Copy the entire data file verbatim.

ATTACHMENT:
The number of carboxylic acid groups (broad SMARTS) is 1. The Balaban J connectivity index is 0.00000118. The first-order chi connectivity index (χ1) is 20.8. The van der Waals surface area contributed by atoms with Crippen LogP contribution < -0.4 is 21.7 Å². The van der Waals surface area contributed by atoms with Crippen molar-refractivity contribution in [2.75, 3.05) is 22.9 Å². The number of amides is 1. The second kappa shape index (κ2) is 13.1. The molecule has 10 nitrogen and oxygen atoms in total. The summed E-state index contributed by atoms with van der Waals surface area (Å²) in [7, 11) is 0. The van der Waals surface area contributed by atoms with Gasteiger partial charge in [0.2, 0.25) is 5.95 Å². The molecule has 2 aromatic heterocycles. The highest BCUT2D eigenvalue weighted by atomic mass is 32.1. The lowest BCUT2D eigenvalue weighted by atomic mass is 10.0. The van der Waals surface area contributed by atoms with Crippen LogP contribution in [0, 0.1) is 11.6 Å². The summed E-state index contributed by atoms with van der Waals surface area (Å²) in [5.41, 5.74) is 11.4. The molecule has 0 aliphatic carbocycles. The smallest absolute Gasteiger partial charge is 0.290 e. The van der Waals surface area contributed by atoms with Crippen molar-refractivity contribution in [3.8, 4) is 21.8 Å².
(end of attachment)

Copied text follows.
The number of carboxylic acid groups (broad SMARTS) is 1. The Balaban J connectivity index is 0.00000118. The first-order chi connectivity index (χ1) is 20.8. The van der Waals surface area contributed by atoms with Crippen LogP contribution < -0.4 is 21.7 Å². The van der Waals surface area contributed by atoms with Crippen molar-refractivity contribution in [2.75, 3.05) is 22.9 Å². The number of amides is 1. The second kappa shape index (κ2) is 13.1. The molecule has 10 nitrogen and oxygen atoms in total. The summed E-state index contributed by atoms with van der Waals surface area (Å²) in [7, 11) is 0. The van der Waals surface area contributed by atoms with Gasteiger partial charge in [0.2, 0.25) is 5.95 Å². The molecule has 2 aromatic heterocycles. The highest BCUT2D eigenvalue weighted by atomic mass is 32.1. The lowest BCUT2D eigenvalue weighted by atomic mass is 10.0. The van der Waals surface area contributed by atoms with Crippen LogP contribution in [0, 0.1) is 11.6 Å². The summed E-state index contributed by atoms with van der Waals surface area (Å²) in [5.41, 5.74) is 11.4. The molecule has 0 aliphatic carbocycles. The smallest absolute Gasteiger partial charge is 0.290 e. The van der Waals surface area contributed by atoms with Crippen molar-refractivity contribution in [3.8, 4) is 21.8 Å².